• Are you a whistle-blower who has spoken truth to power? Then expect to be investigated by the media, if the power you spoke truth to has a (D) after their name…
  • Global warming has been missing for 19 years.
  • Fareed Zakaria: Plagiarist. (Via Instapundit.)
  • Mary Burke: Plagiarist. (Also via Instapundit.)
  • C. David Heymann: Serial Liar. (Hat tip: Dwight.
  • Federal Reserve makes a $7 Trillion (with a T) cut-and-paste error. I would think that when you’re dealing with trillions of dollars, you’d want to have additional auditors checking your math. Silly me…
  • With antisemitism on the rise, Jews decide that Glocks go with lox.
  • The college rape “epidemic” is complete bunk.
  • Last year: Socialist Party Vice Presidential candidate. This year: Texas Democratic Party state House candidate.
  • Wallace Hall update: Remember how Rep. Dan Flynn was part of the “impeach Hall” committee? Guess what?

    Flynn, however, is one of the lawmakers who tried to pull strings for a family friend, and never disclosed that fact throughout his yearlong investigation, even as the question of legislative influence became the subject of two official investigations and independent media investigations, and ultimately led to the forced resignation of the university’s president, Bill Powers.

    Flynn wrote a letter to Chancellor Francisco Cigarroa on behalf of a family friend who was applying to UT; the name of the applicant and the letter’s date are redacted on a copy of the letter that was published Thursday by the Texas Tribune.

    The Texas Tribune published 112 pages of correspondence with Cigarroa’s office involving letters of recommendation; five of those letters were from state legislators: Reps. Flynn, Tryon Lewis and Brandon Creighton, and Sens. Carlos Uresti and Mario Gallegos.

    (Hat tip: Push Junction)

  • S. T. Joshi on why replacing H. P. Lovecraft’ visage on the World Fantasy Award statuette (an idea pushed by the usual radical feminist Social Justice Warriors) is a bad idea. Keep scrolling, there’s a lot of slagging of a very foolish idea at a very high level of diction…
  • Feminism is about women’s equality. Period. It’s not about capitalism or socialism or racism.” Well, first wave feminism, anyway…
  • Dripping Springs ISD administrators have decided that the children in their charges are the perfect laboratory for social justice engineering via “Meatless Mondays.”
  • We just passed the 40 year anniversary of Evel Knievel’s Snake River Canyon jump. Kids: Ask your parents what an “Evel Knievel” was. Or, urm, your grandparents. And get the hell off my lawn!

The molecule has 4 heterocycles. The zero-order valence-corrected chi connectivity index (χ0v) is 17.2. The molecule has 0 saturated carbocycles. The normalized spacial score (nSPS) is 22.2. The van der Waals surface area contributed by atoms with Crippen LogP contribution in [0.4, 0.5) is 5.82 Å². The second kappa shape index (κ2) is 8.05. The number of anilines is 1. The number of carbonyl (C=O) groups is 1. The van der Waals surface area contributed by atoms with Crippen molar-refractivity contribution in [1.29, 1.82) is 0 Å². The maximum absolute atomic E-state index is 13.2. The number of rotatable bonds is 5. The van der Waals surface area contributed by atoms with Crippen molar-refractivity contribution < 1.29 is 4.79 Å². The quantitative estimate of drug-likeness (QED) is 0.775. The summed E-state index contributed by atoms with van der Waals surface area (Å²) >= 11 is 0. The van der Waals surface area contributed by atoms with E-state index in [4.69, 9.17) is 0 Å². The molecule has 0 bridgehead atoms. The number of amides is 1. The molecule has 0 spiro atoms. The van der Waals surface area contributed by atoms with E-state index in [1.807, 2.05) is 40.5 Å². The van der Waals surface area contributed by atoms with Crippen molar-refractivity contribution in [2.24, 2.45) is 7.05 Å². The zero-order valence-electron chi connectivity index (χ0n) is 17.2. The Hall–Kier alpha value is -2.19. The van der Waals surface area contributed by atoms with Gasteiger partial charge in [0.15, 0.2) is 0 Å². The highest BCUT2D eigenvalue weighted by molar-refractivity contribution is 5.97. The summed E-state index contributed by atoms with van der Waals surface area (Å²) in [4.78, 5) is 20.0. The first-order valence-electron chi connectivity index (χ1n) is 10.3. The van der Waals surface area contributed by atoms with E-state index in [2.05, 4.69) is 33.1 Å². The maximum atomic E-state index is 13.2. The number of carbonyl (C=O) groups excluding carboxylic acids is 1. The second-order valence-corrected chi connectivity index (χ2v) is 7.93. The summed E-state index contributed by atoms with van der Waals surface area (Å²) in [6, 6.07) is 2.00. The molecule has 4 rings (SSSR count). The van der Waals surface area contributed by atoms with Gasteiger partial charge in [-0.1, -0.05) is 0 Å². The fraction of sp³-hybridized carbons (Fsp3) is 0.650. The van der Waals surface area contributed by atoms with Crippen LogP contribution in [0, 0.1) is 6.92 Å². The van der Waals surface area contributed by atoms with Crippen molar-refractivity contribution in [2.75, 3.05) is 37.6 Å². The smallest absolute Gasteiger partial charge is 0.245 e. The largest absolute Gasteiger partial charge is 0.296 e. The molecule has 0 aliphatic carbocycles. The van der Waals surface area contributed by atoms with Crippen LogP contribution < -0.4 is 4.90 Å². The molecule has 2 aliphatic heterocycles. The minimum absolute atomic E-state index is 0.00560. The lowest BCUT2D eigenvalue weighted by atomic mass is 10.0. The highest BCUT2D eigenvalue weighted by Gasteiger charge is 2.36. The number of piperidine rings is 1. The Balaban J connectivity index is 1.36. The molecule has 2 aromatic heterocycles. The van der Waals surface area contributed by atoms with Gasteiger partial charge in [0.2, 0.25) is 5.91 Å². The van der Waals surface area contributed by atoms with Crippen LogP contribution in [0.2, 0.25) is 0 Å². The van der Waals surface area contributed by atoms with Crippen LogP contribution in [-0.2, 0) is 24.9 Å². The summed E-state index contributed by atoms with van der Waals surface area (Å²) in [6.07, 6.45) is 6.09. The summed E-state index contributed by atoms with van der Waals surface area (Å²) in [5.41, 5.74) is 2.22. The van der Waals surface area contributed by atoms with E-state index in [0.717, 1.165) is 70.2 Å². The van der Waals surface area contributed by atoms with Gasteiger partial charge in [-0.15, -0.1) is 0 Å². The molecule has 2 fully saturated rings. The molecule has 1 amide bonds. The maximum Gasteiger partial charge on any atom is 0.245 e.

• Austin wants to spend $1 billion to extend their toy trains. Citizens Against Rail Taxes explain why that’s a bad idea.
  • Follow-Up On Abbott-Davis RGV Debate

    Saturday, September 20th, 2014

    The Abbot campaign sent around this two minute exchange from the debate as being Davis’ most cringe-worthy performance:

    The Houston Chronicle says that Abbott is right on the facts in that exchange:

    Shot: Davis said “the only thing right now coming between our children and appropriate funding of their schools is (Abbott).”

    Fact: It’s a little more complicated than that. This charge came in the lead-up to her sole question of her Republican opponent, which was whether he would drop the state’s appeal of a judge’s ruling that Texas’ school finance scheme is unconstitutional. Abbott is defending the law passed by the Legislature – as is the job of the attorney general. So while Abbott may get pinned with continuing to legally vouch for the state’s $5.4 billion in cuts to Texas public schools in 2011, he retorted that it was the Legislature that stood between the children and appropriate funding. Abbott also correctly pointed out that the Legislature passed a law last session that limited the attorney general’s ability to settle cases like the one over school finance.

    Even a friendly press is saying that Davis “fails to land blows on Republican rival.”

    Dallas Morning News: Davis “failed to rattle a poised Greg Abbott…At one point he asked Davis if she were still glad she had voted for the president, whose deep unpopularity in the state is a headache for Democrats. Davis laughed at the question but didn’t answer it.”